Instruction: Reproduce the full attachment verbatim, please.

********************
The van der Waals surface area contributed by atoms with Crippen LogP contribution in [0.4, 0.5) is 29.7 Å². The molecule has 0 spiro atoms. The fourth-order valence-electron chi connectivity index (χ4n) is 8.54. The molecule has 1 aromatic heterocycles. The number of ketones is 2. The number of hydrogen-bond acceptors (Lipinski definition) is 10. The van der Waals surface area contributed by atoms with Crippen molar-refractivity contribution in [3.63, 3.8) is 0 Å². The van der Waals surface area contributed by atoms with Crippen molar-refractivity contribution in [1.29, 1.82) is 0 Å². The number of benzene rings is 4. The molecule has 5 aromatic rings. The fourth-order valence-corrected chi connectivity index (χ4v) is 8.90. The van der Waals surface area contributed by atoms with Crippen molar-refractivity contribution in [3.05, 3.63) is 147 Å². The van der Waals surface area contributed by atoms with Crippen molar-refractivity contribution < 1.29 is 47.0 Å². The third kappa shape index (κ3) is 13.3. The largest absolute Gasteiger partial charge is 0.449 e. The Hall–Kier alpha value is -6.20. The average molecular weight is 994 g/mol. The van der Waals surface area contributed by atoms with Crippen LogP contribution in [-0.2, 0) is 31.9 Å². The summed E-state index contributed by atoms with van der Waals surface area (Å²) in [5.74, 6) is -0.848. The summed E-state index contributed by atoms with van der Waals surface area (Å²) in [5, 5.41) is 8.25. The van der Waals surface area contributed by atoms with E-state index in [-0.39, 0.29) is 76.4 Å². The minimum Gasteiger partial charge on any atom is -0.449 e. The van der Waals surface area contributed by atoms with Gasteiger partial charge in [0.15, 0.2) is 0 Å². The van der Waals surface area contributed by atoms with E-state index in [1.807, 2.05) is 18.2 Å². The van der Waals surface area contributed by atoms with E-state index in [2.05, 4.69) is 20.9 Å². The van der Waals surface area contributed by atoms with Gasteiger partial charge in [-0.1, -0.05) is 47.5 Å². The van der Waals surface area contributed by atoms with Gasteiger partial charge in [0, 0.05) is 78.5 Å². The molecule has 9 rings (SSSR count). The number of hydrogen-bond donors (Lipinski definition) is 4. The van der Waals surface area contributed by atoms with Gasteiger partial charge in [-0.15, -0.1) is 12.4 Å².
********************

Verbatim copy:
The van der Waals surface area contributed by atoms with Crippen LogP contribution in [0.4, 0.5) is 29.7 Å². The molecule has 0 spiro atoms. The fourth-order valence-electron chi connectivity index (χ4n) is 8.54. The molecule has 1 aromatic heterocycles. The number of ketones is 2. The number of hydrogen-bond acceptors (Lipinski definition) is 10. The van der Waals surface area contributed by atoms with Crippen molar-refractivity contribution in [3.63, 3.8) is 0 Å². The van der Waals surface area contributed by atoms with Crippen molar-refractivity contribution in [1.29, 1.82) is 0 Å². The number of benzene rings is 4. The molecule has 5 aromatic rings. The fourth-order valence-corrected chi connectivity index (χ4v) is 8.90. The van der Waals surface area contributed by atoms with Crippen molar-refractivity contribution in [3.05, 3.63) is 147 Å². The van der Waals surface area contributed by atoms with Crippen molar-refractivity contribution < 1.29 is 47.0 Å². The third kappa shape index (κ3) is 13.3. The largest absolute Gasteiger partial charge is 0.449 e. The Hall–Kier alpha value is -6.20. The average molecular weight is 994 g/mol. The van der Waals surface area contributed by atoms with Crippen LogP contribution in [-0.2, 0) is 31.9 Å². The summed E-state index contributed by atoms with van der Waals surface area (Å²) in [5.74, 6) is -0.848. The summed E-state index contributed by atoms with van der Waals surface area (Å²) in [5, 5.41) is 8.25. The van der Waals surface area contributed by atoms with E-state index in [-0.39, 0.29) is 76.4 Å². The minimum Gasteiger partial charge on any atom is -0.449 e. The van der Waals surface area contributed by atoms with Gasteiger partial charge in [0.15, 0.2) is 0 Å². The van der Waals surface area contributed by atoms with E-state index in [1.807, 2.05) is 18.2 Å². The van der Waals surface area contributed by atoms with E-state index in [2.05, 4.69) is 20.9 Å². The van der Waals surface area contributed by atoms with Gasteiger partial charge in [-0.1, -0.05) is 47.5 Å². The van der Waals surface area contributed by atoms with Gasteiger partial charge in [0, 0.05) is 78.5 Å². The molecule has 9 rings (SSSR count). The number of hydrogen-bond donors (Lipinski definition) is 4. The van der Waals surface area contributed by atoms with Gasteiger partial charge in [-0.15, -0.1) is 12.4 Å².